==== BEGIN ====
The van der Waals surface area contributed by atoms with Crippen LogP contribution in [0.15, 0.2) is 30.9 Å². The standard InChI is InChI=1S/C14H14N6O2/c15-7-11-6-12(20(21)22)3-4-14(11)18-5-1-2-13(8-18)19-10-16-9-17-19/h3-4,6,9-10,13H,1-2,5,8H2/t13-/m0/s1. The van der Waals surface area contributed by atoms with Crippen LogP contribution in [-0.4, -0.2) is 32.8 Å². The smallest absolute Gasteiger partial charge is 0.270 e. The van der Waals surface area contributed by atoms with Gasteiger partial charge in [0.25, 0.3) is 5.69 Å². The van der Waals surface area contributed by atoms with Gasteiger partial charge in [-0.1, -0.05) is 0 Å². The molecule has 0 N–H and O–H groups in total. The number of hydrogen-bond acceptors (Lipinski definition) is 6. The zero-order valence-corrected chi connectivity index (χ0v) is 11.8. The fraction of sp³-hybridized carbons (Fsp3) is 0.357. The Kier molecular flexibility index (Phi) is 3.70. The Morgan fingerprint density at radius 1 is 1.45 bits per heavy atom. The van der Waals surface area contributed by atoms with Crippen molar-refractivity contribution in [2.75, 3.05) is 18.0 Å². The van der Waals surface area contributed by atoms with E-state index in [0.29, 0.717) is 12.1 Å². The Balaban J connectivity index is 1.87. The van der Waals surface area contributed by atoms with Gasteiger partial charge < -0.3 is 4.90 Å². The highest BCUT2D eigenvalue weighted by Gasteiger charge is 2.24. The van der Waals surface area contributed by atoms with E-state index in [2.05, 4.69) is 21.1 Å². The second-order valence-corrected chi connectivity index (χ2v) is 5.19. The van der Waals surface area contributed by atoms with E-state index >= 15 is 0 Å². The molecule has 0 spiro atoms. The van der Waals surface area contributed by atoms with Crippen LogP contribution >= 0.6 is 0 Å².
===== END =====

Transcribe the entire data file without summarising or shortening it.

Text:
The van der Waals surface area contributed by atoms with Crippen LogP contribution in [0.15, 0.2) is 30.9 Å². The standard InChI is InChI=1S/C14H14N6O2/c15-7-11-6-12(20(21)22)3-4-14(11)18-5-1-2-13(8-18)19-10-16-9-17-19/h3-4,6,9-10,13H,1-2,5,8H2/t13-/m0/s1. The van der Waals surface area contributed by atoms with Crippen LogP contribution in [-0.4, -0.2) is 32.8 Å². The smallest absolute Gasteiger partial charge is 0.270 e. The van der Waals surface area contributed by atoms with Gasteiger partial charge in [0.25, 0.3) is 5.69 Å². The van der Waals surface area contributed by atoms with Gasteiger partial charge in [-0.1, -0.05) is 0 Å². The molecule has 0 N–H and O–H groups in total. The number of hydrogen-bond acceptors (Lipinski definition) is 6. The zero-order valence-corrected chi connectivity index (χ0v) is 11.8. The fraction of sp³-hybridized carbons (Fsp3) is 0.357. The Kier molecular flexibility index (Phi) is 3.70. The Morgan fingerprint density at radius 1 is 1.45 bits per heavy atom. The van der Waals surface area contributed by atoms with Crippen molar-refractivity contribution in [2.75, 3.05) is 18.0 Å². The van der Waals surface area contributed by atoms with E-state index in [0.29, 0.717) is 12.1 Å². The Balaban J connectivity index is 1.87. The van der Waals surface area contributed by atoms with Gasteiger partial charge < -0.3 is 4.90 Å². The highest BCUT2D eigenvalue weighted by Gasteiger charge is 2.24. The van der Waals surface area contributed by atoms with E-state index in [2.05, 4.69) is 21.1 Å². The second-order valence-corrected chi connectivity index (χ2v) is 5.19. The van der Waals surface area contributed by atoms with E-state index >= 15 is 0 Å². The molecule has 0 spiro atoms. The van der Waals surface area contributed by atoms with Crippen LogP contribution >= 0.6 is 0 Å².